In this two part blog I will be discussing the good, the bad, and the ugly of studying abroad at Jacobs University in Bremen, Germany. *Spoiler Alert: it’s mostly ugly*
In part 1, I will tell you about why I decided to spend a semester 5,000 miles away from home. I want to tell you a story that will give you some insight into why coming to Germany was so important to me.
As an international relations major, I always intended on studying abroad, not just because my major requires it, but because I really do want to see the world and become a more global citizen. When I decided I would study abroad, I next had to pick a country. There are many factors to consider when deciding on a country: course offered, language, location, etc. For me, there was never really a question of where I would be going. Story time!
My Oma, or grandma, was from Germany. She grew up in a city called Kaiserslautern. By the time I was old enough to speak, she had developed Alzheimers and passed away when I was very young. In recent years I have begun to ask my mom and her sisters about her life in Germany during the war. She was a mix of mostly German and French (therefore not “pure” German) and had thick, dark, curly hair. They said she would have to braid her hair tight to hide her curls; this was always an important memory for me because I got my curly hair from her. When her home was invaded by the Nazi’s, she was sent to a work camp because she had an uncle who was in the SS, and helped keep her from the death camps. She spent her teenage years building bombs in a concentration camp during World War II.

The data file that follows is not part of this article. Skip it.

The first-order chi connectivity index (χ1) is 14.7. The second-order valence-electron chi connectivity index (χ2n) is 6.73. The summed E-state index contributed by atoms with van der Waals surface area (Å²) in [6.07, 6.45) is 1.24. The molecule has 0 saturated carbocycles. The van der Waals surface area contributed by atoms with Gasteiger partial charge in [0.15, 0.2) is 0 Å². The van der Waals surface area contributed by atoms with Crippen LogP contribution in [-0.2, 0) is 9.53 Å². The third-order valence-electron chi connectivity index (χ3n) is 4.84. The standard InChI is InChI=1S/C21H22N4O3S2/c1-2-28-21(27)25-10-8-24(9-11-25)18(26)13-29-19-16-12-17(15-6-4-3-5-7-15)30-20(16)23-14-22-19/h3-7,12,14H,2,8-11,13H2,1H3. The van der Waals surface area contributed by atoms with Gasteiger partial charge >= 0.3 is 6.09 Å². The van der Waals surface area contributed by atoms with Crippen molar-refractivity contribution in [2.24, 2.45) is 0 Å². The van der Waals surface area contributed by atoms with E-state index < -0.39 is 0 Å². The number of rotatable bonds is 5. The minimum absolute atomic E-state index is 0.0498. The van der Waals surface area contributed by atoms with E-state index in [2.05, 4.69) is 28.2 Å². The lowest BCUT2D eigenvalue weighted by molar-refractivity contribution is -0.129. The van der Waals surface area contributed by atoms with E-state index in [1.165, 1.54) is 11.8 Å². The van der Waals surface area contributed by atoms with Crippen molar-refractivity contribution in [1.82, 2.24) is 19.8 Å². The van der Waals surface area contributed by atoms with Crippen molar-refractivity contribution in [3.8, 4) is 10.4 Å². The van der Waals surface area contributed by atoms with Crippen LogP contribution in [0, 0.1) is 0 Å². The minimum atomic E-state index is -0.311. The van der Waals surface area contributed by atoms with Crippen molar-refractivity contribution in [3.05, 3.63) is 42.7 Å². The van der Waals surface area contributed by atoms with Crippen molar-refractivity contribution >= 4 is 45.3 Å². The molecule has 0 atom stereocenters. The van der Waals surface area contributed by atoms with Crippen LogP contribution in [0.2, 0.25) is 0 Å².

After the war, she met my grandpa who was in the American army, and moved to America (See image below). They had five kids, including my mother, and spent some time living in both the US and Germany. When my aunts and uncle were growing up, my grandparents often spoke German, English and a little Spanish. My mom was the youngest by several years, so by the time she was older, everyone was primarily speaking English. My aunts never taught their kids German and my mom never learned (except for the bad words when she got in trouble) so I felt like that important part of my family history was dying. That is why I wanted to go to Germany. I was determined to learn about the life and culture and become proficient in the language so I could pass it on to my kids one day.
(My Oma and Grandpa)
Read part two for the good, the bad, and the ugly.